For many of Japan’s residents, cryptocurrency heists seemed more like something from the past. Japan has been a victim of the world’s worst cryptocurrency heists. Regulations and the intervention from the Japanese government brought an end to this era. Coincheck’s hack has taken place less than four years since the infamous Mt Gox hack that crippled the world’s largest exchange. Less than four years after Mt. Gox hack, Coincheck has lost $534 million XEM.
Coincheck’s Hack Is the Latest Attack on Japan Cryptocurrency Exchanges
News of Coincheck’s hacking, and the loss of approximately $534 million at the exchange is once again putting Japan global spotlight, and for all the wrong reasons. The loss of cryptocurrency through hacking of client and exchange wallets earned Japan a bad rep less than half a decade ago. Through the regulations of the country’s crypto market, Japan was able to restore sanity to its digital asset industry, earning the nation praise globally. Only this week, the Bank of Japan slightly endorsed the use of bitcoin.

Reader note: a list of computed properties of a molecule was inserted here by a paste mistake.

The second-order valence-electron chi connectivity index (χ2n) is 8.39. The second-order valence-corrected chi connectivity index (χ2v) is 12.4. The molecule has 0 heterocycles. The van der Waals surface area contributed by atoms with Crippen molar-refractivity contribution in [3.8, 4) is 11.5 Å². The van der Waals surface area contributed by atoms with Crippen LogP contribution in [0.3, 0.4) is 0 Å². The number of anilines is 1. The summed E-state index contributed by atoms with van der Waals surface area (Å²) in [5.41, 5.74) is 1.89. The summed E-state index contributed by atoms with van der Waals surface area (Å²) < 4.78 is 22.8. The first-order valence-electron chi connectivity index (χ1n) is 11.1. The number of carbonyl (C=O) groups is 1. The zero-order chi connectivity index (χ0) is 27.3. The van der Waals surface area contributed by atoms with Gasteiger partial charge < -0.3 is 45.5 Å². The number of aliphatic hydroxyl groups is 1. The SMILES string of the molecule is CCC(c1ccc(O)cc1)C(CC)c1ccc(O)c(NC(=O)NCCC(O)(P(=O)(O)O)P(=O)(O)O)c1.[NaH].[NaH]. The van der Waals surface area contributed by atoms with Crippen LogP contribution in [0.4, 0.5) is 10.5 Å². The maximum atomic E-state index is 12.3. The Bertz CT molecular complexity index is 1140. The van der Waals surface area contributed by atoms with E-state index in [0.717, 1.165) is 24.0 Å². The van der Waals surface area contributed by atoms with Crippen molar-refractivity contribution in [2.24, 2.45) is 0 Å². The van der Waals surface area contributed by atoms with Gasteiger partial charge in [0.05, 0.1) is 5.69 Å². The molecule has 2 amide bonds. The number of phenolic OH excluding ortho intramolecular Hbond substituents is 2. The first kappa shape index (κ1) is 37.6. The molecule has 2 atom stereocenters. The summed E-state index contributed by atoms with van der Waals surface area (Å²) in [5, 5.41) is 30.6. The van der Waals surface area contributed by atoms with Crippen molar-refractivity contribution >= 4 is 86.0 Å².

On Friday, January 26th, more than 127 million Japanese citizens woke to the news of another cryptocurrency heist. Confirmed reports reveal that at around 3 AM local time, a hacker was able to withdraw all the NEM Coincheck was holding. It is not known whether Coincheck lost its NEM through a hack masterminded by an individual or group.
While the identity of Coincheck’s hacker remains unknown, surfacing information suggests that the hacker was able to take advantage of the flaws present Coincheck’s security protocol. The use of a hot wallet that does not have multi-sig is to blame for the loss of $534 million XEM.
Similar to the Mt Gox hack, the hacker accessed Coincheck’s NEM using a vulnerability that stems from using wallets that do not have the multi-sig feature. Mt Gox lost more than 850,000 bitcoins in the 2014 hack.